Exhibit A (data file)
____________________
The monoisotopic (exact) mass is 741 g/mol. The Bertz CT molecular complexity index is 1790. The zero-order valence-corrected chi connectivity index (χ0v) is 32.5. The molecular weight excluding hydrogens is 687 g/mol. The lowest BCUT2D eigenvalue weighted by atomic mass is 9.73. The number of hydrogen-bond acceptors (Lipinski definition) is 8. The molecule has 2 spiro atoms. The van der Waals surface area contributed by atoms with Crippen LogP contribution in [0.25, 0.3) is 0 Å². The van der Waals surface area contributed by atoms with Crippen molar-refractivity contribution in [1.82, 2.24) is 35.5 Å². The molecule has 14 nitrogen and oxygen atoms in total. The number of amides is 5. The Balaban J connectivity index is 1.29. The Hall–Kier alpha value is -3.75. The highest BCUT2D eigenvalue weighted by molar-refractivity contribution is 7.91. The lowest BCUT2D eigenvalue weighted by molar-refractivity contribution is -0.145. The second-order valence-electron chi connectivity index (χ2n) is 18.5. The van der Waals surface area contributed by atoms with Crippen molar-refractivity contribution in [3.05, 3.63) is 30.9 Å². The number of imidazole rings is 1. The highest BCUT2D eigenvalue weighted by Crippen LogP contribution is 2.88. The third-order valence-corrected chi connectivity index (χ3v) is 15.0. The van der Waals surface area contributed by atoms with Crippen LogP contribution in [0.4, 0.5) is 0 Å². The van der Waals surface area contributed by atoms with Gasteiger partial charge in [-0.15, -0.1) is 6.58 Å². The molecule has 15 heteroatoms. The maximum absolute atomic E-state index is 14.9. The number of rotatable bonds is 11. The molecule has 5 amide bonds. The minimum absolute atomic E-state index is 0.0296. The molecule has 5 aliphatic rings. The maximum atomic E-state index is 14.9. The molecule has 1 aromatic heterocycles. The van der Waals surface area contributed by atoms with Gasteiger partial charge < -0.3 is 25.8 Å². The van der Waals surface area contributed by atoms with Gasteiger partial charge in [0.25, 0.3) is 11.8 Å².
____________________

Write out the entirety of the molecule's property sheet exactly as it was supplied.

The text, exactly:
The monoisotopic (exact) mass is 741 g/mol. The Bertz CT molecular complexity index is 1790. The zero-order valence-corrected chi connectivity index (χ0v) is 32.5. The molecular weight excluding hydrogens is 687 g/mol. The lowest BCUT2D eigenvalue weighted by atomic mass is 9.73. The number of hydrogen-bond acceptors (Lipinski definition) is 8. The molecule has 2 spiro atoms. The van der Waals surface area contributed by atoms with Crippen LogP contribution in [0.25, 0.3) is 0 Å². The van der Waals surface area contributed by atoms with Crippen molar-refractivity contribution in [1.82, 2.24) is 35.5 Å². The molecule has 14 nitrogen and oxygen atoms in total. The number of amides is 5. The Balaban J connectivity index is 1.29. The Hall–Kier alpha value is -3.75. The highest BCUT2D eigenvalue weighted by molar-refractivity contribution is 7.91. The lowest BCUT2D eigenvalue weighted by molar-refractivity contribution is -0.145. The second-order valence-electron chi connectivity index (χ2n) is 18.5. The van der Waals surface area contributed by atoms with Crippen molar-refractivity contribution in [3.05, 3.63) is 30.9 Å². The number of imidazole rings is 1. The highest BCUT2D eigenvalue weighted by Crippen LogP contribution is 2.88. The third-order valence-corrected chi connectivity index (χ3v) is 15.0. The van der Waals surface area contributed by atoms with Crippen LogP contribution in [0.4, 0.5) is 0 Å². The van der Waals surface area contributed by atoms with Gasteiger partial charge in [-0.15, -0.1) is 6.58 Å². The molecule has 15 heteroatoms. The maximum absolute atomic E-state index is 14.9. The number of rotatable bonds is 11. The molecule has 5 amide bonds. The minimum absolute atomic E-state index is 0.0296. The molecule has 5 aliphatic rings. The maximum atomic E-state index is 14.9. The molecule has 1 aromatic heterocycles. The van der Waals surface area contributed by atoms with Gasteiger partial charge < -0.3 is 25.8 Å². The van der Waals surface area contributed by atoms with Gasteiger partial charge in [0.25, 0.3) is 11.8 Å².